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Sassy Misandry: Abusing Men isn’t ‘Bloomin’ Awesome!’

Mark Simpson on how beating up on men has become a painful corporate cliche

(Originally appeared in The Daily Telegraph, 01/11/2016)

Does the empowerment of women need to take the form beating up on men? And isn’t it anyway something of self-defeating strategy?

These are the questions often lurking in the back of my mind when I read one of those sassy columns that seem to be a list of insults hurled at men – or MEN! – as a sex. But I usually think twice about voicing them.

Apart from anything else, even though it’s almost never stated, it’s straight men as a sex that are in the crosshairs. Since I’m not terribly straight, and thus not exactly a fully paid up member of the patriarchy, it’s generally wise for me to keep my head, er, down in the (hetero)sex war.

But then I saw this ‘Own the Day’ TV ad for women’s clothing chain Bonmarché, currently airing on UK prime time, which seems to go one sassy step further – suggesting that casual assault on men by women is “bloomin’ awesome!”. And funny.

That couldn’t be the case, could it? I re-watched it a couple of times, hoping to have my humourless, censorious first impressions dashed.

I really don’t want to be an advertising traffic warden.

But the more times you watch the ad, the clearer the implication is. Female ’empowerment’ is about giving men a good, slapstick pasting. In addition, of course, to buying clothes from Bonmarché.

Although the pasting is presented as ‘accidental’ – it’s obviously not meant to be taken that way. It all happens to men. As a result of women’s ‘empowered’ behaviour.

In the space of just 30 seconds, three ‘ladies’ (the form of address the ad itself adopts) trip a male jogger, slam a café door into a man holding a smoothie, knock a phone out of a man’s hand into his coffee, cause a male waiter carrying a tray to slip and fall, thump a male diner in the head with a large handbag, and slap the hand of another (apparently) male diner trying to attract the attention of the already downed male waiter.

Without breaking a sweat. Or even noticing.

Of course, the ostensible message is that women should pay no heed to men or anxieties about body image when they buy clothes, and in effect just dress for themselves – ‘this is me and I feel bloomin’ awesome’. Or as the blurb on the Bonmarché website puts it: “’Own the Day’ is all about empowering women and inspiring confidence.”

Which is great. Or it would be if it weren’t for the way that men have to pay for this sentiment.

The feel-good message of confidence is completely undermined by the hypocritical execution – in effect, the ad is all about men. About beating them up.

One of the men in the ad, with the possible exception of the male jogger gawping at lady #1 declaiming to camera, did anything to warrant being slapped, tripped or thumped on the head. Except perhaps the crime of possessing a penis. They were all happily minding their own business. Or waiting tables.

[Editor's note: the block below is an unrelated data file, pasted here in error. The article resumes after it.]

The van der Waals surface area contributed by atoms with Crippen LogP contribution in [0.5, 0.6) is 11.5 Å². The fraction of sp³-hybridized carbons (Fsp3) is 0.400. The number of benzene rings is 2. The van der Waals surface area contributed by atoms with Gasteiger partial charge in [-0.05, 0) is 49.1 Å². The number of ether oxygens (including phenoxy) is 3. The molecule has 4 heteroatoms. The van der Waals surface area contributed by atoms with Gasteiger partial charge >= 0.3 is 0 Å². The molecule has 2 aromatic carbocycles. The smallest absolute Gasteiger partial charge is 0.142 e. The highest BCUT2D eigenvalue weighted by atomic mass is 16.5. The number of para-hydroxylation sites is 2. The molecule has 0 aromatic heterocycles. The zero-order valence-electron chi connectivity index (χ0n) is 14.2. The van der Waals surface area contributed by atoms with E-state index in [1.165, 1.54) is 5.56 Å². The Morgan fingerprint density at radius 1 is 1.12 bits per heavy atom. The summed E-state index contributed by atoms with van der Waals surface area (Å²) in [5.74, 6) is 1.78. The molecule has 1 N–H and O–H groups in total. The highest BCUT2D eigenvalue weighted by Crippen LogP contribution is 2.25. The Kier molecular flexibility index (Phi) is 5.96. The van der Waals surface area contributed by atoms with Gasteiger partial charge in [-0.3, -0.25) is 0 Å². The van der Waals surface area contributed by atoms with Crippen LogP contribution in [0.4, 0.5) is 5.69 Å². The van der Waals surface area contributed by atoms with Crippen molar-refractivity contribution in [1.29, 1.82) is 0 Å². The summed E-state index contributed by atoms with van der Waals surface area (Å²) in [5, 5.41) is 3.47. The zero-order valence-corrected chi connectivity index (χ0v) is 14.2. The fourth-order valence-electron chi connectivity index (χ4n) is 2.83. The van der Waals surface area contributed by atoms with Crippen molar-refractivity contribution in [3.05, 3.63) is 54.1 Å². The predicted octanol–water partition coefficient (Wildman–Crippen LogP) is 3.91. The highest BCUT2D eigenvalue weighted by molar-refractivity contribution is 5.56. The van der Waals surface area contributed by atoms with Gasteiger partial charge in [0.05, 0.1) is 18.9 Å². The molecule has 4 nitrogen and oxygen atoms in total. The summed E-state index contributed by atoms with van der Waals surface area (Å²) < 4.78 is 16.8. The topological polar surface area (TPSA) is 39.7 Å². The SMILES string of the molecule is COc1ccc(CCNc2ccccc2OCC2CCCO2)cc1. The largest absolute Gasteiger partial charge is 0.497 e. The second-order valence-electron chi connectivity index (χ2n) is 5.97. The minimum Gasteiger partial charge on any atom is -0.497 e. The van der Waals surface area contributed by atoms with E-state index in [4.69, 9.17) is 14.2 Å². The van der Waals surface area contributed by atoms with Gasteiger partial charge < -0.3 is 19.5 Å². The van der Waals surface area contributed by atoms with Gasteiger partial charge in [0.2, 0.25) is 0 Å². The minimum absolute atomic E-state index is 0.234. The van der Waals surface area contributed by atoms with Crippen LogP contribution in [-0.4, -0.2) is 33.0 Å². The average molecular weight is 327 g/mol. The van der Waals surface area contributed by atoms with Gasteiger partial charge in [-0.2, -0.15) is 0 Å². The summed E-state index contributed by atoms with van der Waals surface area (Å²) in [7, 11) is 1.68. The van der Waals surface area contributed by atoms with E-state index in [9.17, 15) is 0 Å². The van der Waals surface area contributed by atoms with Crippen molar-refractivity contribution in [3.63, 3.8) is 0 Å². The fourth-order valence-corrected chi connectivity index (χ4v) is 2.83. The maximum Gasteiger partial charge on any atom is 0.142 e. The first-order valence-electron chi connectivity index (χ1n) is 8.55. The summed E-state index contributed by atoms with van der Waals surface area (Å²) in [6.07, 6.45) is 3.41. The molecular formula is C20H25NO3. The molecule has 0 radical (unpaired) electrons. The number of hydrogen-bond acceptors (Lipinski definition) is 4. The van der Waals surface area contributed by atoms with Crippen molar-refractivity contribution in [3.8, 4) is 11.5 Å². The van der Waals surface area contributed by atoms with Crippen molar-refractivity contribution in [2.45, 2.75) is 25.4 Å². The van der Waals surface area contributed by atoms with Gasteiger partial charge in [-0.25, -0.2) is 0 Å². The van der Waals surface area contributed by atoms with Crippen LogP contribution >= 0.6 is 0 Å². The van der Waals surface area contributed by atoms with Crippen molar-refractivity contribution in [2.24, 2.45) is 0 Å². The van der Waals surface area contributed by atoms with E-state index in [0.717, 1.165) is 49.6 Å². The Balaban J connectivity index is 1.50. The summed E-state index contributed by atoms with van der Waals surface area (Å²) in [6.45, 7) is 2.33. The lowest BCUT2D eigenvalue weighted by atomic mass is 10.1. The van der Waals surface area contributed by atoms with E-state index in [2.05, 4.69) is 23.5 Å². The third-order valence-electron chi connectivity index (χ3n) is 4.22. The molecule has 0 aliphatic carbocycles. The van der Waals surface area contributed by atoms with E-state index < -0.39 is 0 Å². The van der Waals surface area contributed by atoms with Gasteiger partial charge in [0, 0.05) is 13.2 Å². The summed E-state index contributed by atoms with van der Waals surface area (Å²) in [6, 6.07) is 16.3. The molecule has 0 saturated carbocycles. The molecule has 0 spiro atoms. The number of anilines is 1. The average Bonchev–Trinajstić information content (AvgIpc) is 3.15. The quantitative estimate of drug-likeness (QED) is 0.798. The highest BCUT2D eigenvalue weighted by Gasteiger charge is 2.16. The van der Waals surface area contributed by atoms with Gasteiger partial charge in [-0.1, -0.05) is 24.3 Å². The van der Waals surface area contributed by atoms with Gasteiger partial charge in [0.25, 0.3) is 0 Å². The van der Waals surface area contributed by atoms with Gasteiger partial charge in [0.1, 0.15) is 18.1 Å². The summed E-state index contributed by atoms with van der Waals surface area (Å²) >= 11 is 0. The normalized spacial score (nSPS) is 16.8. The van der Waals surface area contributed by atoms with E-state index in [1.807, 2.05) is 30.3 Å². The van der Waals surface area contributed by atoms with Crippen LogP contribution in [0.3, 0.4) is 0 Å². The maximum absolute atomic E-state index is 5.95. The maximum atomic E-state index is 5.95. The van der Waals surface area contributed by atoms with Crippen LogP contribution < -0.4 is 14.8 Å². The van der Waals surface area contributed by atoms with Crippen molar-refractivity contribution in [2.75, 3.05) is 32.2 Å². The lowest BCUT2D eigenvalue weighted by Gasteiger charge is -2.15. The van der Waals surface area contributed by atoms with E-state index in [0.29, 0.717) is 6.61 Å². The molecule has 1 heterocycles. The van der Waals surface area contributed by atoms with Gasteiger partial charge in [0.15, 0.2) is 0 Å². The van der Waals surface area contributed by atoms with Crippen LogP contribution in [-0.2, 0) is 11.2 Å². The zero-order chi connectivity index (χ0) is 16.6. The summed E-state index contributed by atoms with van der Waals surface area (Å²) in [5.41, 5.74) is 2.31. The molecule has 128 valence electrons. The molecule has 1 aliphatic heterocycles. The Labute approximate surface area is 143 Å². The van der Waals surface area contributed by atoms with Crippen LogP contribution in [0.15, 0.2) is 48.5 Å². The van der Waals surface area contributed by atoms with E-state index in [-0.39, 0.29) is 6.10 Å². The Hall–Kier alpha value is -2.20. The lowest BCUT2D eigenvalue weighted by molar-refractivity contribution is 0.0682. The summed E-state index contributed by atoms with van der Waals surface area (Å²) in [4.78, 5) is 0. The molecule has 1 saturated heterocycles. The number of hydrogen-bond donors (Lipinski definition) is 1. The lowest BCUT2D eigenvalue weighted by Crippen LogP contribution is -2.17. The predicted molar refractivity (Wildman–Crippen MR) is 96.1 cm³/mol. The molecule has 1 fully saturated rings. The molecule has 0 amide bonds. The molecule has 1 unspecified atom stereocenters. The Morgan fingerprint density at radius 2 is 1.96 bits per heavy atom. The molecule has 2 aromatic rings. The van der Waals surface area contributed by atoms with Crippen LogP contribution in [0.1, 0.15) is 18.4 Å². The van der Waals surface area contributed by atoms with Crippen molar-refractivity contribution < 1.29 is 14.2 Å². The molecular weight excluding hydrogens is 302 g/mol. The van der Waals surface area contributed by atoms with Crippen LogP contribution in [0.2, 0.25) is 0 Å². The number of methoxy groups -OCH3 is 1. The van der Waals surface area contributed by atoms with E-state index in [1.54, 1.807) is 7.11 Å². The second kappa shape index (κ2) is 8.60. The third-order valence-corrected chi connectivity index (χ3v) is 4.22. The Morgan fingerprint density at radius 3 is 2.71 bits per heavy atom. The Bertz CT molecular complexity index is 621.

In fact, it begins to look like the men are being punished for not paying attention to the women. So maybe I would have got a handbag in the back of the head, too.

Yes, it’s ‘just a silly ad’, frantically trying to draw attention to itself. And yes, the ad also seems to be making fun slightly of its own language of empowerment – perhaps because in the end it’s a commercial, not a political statement.

But the bottom line appears to be that a spot of misandry – contempt for men as a sex – is good for business.

I’m not suggesting the ad should be protested or banned – though there would be with enormous kerfuffle if the genders were reversed. But I would suggest that the ad is an indication that sassy misandry, once justified as a ‘necessary corrective’ to the patriarchy and women’s subjugation, is so common these days it has become a corporate cliché.

Which in turn would suggest that it’s no longer quite so necessary – that instead it’s shaded into abuse. And that’s not very empowering. Or ‘bloomin’ awesome’. Whatever that is.

Sexing the Brain: Neuroscience vs. Neurosexism

What are little boys made of?
“Snips and snails, and puppy dogs tails
That’s what little boys are made of!”
What are little girls made of?
“Sugar and spice and all things nice
That’s what little girls are made of!”

This popular kids nursery-rhyme, and the popular notion that men and women are different species from entirely different worlds, may have to be re-written in the light of recent findings.

Several books recently have taken a scalpel to ‘neurosexism’, or rather the neuroscience of ‘innate’ and ‘inborn’ – or ‘hardwired’– differences between men and women. It seems that most of what we have been told about ‘male’ and ‘female’ brains over the last few decades is, to use a highly technical term, bollocks.

It turns out there is little or no sound scientific evidence for the sweeping claims that have been made about sexed brains – even if they make for easy headlines for copy-editors and provide endless material for lazy stand-up comics. In fact, the very notion of a ‘male brain’ and a ‘female brain’ is misleading. Shockingly, it turns out that the human race, in all its billions and billions, doesn’t actually resolve itself into just two kinds of people. One made of snips and snails and the other made of sugar and spice. One from Mars, the other from Venus.